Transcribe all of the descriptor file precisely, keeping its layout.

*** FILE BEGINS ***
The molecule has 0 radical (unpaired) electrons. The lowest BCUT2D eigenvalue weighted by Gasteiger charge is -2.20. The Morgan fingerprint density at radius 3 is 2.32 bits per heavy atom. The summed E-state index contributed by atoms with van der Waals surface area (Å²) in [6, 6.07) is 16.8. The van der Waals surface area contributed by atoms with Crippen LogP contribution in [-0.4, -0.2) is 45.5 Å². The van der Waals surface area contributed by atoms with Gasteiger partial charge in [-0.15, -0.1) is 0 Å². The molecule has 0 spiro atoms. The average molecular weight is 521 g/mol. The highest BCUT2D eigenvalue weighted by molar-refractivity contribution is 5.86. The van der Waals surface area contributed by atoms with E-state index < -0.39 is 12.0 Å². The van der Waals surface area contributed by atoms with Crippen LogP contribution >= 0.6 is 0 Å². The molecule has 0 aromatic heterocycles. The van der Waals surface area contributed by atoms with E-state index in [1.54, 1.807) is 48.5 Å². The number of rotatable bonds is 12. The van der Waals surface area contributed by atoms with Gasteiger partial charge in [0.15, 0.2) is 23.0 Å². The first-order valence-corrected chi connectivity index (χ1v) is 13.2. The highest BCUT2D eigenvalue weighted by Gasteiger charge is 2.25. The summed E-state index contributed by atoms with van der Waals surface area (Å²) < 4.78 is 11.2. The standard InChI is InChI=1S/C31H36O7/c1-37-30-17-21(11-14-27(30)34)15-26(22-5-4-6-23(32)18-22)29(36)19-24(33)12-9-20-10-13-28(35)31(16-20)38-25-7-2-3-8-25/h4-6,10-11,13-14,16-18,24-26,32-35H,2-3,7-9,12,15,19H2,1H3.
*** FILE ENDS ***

The molecule has 0 radical (unpaired) electrons. The lowest BCUT2D eigenvalue weighted by Gasteiger charge is -2.20. The Morgan fingerprint density at radius 3 is 2.32 bits per heavy atom. The summed E-state index contributed by atoms with van der Waals surface area (Å²) in [6, 6.07) is 16.8. The van der Waals surface area contributed by atoms with Crippen LogP contribution in [-0.4, -0.2) is 45.5 Å². The van der Waals surface area contributed by atoms with Gasteiger partial charge in [-0.15, -0.1) is 0 Å². The molecule has 0 spiro atoms. The average molecular weight is 521 g/mol. The highest BCUT2D eigenvalue weighted by molar-refractivity contribution is 5.86. The van der Waals surface area contributed by atoms with E-state index < -0.39 is 12.0 Å². The van der Waals surface area contributed by atoms with Crippen LogP contribution >= 0.6 is 0 Å². The molecule has 0 aromatic heterocycles. The van der Waals surface area contributed by atoms with E-state index in [1.54, 1.807) is 48.5 Å². The number of rotatable bonds is 12. The van der Waals surface area contributed by atoms with Gasteiger partial charge in [0.15, 0.2) is 23.0 Å². The first-order valence-corrected chi connectivity index (χ1v) is 13.2. The highest BCUT2D eigenvalue weighted by Gasteiger charge is 2.25. The summed E-state index contributed by atoms with van der Waals surface area (Å²) < 4.78 is 11.2. The standard InChI is InChI=1S/C31H36O7/c1-37-30-17-21(11-14-27(30)34)15-26(22-5-4-6-23(32)18-22)29(36)19-24(33)12-9-20-10-13-28(35)31(16-20)38-25-7-2-3-8-25/h4-6,10-11,13-14,16-18,24-26,32-35H,2-3,7-9,12,15,19H2,1H3.